Endangered fishing cats discovered in Cambodia after over decade in absence

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PHNOM PENH, Sept. 4 (Xinhua) — Fishing cats, an endangered species of predatory feline, are found for the first time in southwest Cambodia after more than a decade in absence, the Fauna & Flora International (FFI) said in a press statement on Friday.

The camera traps have provided the first official records for the species since 2003, capturing images and footage of three individuals at two different coastal sites in Peam Krosaop Wildlife Sanctuary in Koh Kong province and Ream National Park in Preah Sihanouk province.

“Pictures of the endangered fishing cats provide welcome evidence that these elusive felines still survive in some parts of the country,” the statement said.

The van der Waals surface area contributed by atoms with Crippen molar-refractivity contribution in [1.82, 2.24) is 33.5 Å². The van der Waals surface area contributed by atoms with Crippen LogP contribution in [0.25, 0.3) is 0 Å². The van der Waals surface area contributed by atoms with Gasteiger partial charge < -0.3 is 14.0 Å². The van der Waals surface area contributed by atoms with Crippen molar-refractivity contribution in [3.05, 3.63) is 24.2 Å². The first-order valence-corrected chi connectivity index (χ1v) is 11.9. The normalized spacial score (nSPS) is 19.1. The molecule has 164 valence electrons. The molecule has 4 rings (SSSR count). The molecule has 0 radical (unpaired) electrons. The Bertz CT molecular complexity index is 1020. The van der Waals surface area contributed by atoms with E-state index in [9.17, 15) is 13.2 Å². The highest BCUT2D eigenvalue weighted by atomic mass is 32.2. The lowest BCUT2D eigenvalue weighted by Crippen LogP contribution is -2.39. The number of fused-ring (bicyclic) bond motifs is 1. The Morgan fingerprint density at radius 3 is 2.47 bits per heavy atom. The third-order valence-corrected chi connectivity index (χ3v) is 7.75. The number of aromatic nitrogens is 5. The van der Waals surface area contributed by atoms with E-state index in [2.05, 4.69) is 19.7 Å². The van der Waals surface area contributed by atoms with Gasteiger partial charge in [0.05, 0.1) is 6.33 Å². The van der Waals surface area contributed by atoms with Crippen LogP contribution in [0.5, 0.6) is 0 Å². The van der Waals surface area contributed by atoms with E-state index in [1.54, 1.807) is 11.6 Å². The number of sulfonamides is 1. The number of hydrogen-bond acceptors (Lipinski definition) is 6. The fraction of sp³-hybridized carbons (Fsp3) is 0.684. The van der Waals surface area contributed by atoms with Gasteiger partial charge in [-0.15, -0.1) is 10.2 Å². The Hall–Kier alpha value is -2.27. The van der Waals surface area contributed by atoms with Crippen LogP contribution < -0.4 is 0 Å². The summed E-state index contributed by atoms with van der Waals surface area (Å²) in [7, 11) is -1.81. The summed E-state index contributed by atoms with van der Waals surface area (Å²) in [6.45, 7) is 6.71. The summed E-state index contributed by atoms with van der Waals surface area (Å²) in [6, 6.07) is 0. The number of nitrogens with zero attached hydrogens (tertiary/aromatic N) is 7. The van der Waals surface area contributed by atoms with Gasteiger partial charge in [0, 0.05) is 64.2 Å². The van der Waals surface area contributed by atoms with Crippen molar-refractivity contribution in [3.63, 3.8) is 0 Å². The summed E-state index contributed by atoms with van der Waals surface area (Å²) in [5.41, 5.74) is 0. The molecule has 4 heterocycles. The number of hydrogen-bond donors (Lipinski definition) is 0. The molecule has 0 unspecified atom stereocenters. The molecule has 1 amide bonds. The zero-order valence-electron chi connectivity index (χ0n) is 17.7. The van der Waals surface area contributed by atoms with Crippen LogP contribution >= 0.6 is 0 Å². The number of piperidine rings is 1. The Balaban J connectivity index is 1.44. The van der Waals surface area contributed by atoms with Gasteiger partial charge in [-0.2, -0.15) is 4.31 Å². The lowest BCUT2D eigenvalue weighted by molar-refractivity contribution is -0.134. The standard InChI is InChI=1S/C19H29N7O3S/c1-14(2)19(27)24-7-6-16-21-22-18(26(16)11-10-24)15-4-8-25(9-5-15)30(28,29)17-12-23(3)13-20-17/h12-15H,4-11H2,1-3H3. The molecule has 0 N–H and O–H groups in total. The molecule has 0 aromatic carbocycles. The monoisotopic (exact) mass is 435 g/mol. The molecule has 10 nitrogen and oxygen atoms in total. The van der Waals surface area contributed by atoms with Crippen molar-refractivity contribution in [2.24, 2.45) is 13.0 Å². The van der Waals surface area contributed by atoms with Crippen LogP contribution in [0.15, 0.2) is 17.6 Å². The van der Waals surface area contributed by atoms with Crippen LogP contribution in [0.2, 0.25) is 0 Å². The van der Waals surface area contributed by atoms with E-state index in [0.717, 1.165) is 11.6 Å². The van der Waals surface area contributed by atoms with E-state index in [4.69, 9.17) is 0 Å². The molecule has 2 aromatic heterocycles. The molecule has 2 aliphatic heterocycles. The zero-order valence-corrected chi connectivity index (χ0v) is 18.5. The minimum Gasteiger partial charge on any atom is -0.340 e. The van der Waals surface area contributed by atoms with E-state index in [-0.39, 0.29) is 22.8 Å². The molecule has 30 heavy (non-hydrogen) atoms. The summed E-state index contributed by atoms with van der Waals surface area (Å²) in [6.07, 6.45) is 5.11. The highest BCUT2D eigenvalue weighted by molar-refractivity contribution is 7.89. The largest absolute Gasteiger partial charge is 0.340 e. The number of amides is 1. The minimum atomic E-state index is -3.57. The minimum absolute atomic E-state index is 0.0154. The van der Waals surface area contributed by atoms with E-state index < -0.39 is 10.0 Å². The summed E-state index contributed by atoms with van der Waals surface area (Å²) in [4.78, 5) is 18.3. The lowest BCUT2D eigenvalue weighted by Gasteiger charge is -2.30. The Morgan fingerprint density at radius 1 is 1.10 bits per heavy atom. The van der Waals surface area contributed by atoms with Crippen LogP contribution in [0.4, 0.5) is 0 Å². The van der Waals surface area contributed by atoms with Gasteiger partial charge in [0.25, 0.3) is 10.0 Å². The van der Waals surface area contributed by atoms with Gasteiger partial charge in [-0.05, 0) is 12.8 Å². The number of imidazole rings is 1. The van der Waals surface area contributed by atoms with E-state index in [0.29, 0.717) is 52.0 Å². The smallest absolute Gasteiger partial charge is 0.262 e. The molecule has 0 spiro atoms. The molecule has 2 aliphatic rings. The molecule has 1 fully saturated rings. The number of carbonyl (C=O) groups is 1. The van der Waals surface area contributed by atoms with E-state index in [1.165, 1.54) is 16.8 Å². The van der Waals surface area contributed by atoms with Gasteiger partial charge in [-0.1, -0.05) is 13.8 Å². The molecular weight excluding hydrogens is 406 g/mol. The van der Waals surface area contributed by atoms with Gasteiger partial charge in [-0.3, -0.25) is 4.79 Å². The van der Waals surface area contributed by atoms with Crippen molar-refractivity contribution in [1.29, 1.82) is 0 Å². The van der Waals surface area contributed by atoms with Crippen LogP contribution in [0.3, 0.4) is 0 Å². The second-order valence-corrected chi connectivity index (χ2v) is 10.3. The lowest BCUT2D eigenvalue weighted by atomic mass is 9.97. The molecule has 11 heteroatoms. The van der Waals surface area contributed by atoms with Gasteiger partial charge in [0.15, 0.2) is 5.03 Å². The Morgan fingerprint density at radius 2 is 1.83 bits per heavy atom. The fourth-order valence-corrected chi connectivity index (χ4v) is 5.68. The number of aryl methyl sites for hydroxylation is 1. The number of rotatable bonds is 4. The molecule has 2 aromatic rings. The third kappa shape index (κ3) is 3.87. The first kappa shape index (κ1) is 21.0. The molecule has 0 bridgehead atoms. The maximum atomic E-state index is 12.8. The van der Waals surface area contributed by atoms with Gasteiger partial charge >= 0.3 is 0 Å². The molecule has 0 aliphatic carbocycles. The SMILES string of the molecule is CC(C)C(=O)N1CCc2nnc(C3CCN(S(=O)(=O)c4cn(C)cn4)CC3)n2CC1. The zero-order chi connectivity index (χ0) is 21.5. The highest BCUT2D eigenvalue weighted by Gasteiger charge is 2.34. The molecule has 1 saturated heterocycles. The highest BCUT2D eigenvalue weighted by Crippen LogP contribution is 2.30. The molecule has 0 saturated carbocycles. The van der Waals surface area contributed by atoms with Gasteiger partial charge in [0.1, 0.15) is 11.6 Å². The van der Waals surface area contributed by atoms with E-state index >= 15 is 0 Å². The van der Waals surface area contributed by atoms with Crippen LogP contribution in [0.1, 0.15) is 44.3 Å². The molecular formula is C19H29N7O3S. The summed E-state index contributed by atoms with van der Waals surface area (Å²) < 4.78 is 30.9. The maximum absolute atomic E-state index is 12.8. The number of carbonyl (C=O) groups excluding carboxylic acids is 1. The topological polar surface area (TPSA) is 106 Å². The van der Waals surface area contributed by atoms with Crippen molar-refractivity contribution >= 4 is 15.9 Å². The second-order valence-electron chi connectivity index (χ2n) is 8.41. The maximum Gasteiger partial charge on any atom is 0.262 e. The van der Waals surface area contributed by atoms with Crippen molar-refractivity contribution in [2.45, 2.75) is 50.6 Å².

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Researchers from the Cambodia’s Centre for Biodiversity Conservation, a partnership between the FFI and the Royal University of Phnom Penh, were thrilled by the findings which have allayed grave fears about the status of these animals in Cambodia.

FFI project leader Ret Thaung said the fishing cat’s preference for wetland habitat had led to severe population declines throughout much of its Asian range.

 “This is a remarkable discovery as fishing cats are very vulnerable to human persecution,” she said. “We are especially pleased to see both a male and female cat.”
 
The endangered fishing cats are about twice the size of a domestic cat, with short legs and a long body.

Alongside the fishing cats, the cameras also recorded a variety of other threatened species including the critically endangered Sunda pangolin, the endangered hog deer, and the vulnerable smooth- coated otter, large-spotted civet and sambar deer

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